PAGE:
In Your Box:
–Cucumbers or summer squash
As the calendar flips to September, we continue sinking slowly intro a drought across Minnesota. It’s hard to believe we could ever want for rain after all the soakings we got this past spring, but the dirt can only “bank” so much for so long. We’ve had just an inch of rain in the past six weeks, far less than the inch per week we’d love and the half-inch that is sustainable. The good news is that our plants are nearly all well-established, with long roots scouring the soil for moisture and a good layer of straw mulch on many crops to help hold moisture in when it does fall.
The only crops that could really use a good soaking are our fall greens (salad mix, spinach, arugula) and our cover crops. Once we are finished with a bed of crops, we add compost, till the soil to work it in, and seed with a cover crop (usually oats, annual rye, clover, or forage radishes) to reduce erosion, add nutrients and organic matter to the soil, and maintain soil life through the winter. This seed can be expensive, and of course it provides no benefit if it doesn’t ever receive enough rain to germinate.
Our most exciting addition this week is Edamame, or fresh soybeans. Our green beans have been a complete dud this year and look to have given up the ghost, but thankfully these soybeans look great and will help fill that gap. These are really time-consuming for harvest, and most large farms would have a combine to quickly strip these small beans from the plant. What I do have, thankfully, is a wheelbarrow. After cutting the plants at ground level, I throw the whole plant in my trusty wheelbarrow and take it to the shade, where I pull all of the pods from the stalk. Even if the job gets a little tedious, I suppose it’s a better job than deciding if we should bomb Syria or not.
Edamame are the premature form of soybeans that line the country roads all around the Midwest. Allowed to ripen, they harden and can be used as dry beans, pressed for soymilk, or, most often, fed to livestock. Edamame are pretty much perfect nutritionally, containing all nine amino acids, calcium, iron, zinc, several B vitamins, and isoflavones. On top of all that, they are delicious. To prepare them, bring a small pot of water with a dash of salt to boil. Once it has reached a rolling boil, add the edamame just as they are. Cook for three minutes (more than that makes them mushy) and strain them from the water. They can be eaten warm or refrigerated. Either way, add salt if desired and then consume by squirting the inner beans from the pod into your mouth. The hairy pods are not eaten.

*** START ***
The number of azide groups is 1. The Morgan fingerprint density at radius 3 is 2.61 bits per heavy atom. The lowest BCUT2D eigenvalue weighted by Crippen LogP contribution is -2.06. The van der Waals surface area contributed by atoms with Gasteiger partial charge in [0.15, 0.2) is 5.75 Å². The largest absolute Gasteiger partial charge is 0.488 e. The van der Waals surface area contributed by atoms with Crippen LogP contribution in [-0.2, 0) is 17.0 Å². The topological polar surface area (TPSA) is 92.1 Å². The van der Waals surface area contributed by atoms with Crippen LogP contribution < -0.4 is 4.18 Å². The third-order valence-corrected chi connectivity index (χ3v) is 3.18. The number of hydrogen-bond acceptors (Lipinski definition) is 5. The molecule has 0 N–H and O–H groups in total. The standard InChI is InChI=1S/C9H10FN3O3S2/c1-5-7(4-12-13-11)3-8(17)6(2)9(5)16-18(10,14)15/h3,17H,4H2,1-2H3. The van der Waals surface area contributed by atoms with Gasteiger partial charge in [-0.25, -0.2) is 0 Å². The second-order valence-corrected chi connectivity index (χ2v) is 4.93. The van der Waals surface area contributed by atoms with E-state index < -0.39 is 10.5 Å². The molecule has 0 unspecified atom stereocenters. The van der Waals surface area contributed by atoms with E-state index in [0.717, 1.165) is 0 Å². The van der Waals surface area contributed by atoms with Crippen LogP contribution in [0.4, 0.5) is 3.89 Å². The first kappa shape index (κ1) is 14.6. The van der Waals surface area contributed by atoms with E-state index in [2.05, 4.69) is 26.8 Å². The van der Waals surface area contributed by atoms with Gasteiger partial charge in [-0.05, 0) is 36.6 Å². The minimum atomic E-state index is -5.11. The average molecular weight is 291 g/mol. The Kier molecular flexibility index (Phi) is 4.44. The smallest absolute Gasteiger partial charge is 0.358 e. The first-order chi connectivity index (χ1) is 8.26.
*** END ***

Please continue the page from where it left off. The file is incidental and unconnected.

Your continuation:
Edamame is extremely popular in Japan and China, where it is often served in bars in place of nuts or pretzels. In this sense, it’s really just a vehicle for salt to make you drink more. It is also known as “beer friend.” If you don’t like them, perhaps you’re drinking the wrong beer.
For the first time this year, we add Collard Greens this week. Collards are a close relative to kale and mustard greens, so similar in structure that they share the same scientific name with kale. They do have a unique taste, however, that is more smoky and “green” than its often bitter cousins. Collards are believed to be a descendent of wild cabbage that had been cultivated in Turkey before recorded history. It is essentially a cabbage that doesn’t form a head.
Collards are a mainstay in the cuisine of the American South. Black slaves, looking for a replacement for the cooking greens of their homelands, were drawn to collards as a replacement. Collards are quite tolerant of heat, and so do well even in the South. Collards are not nearly as popular here in the North, where milder summers allow for the production of cabbage and a limited interest in their close cousins.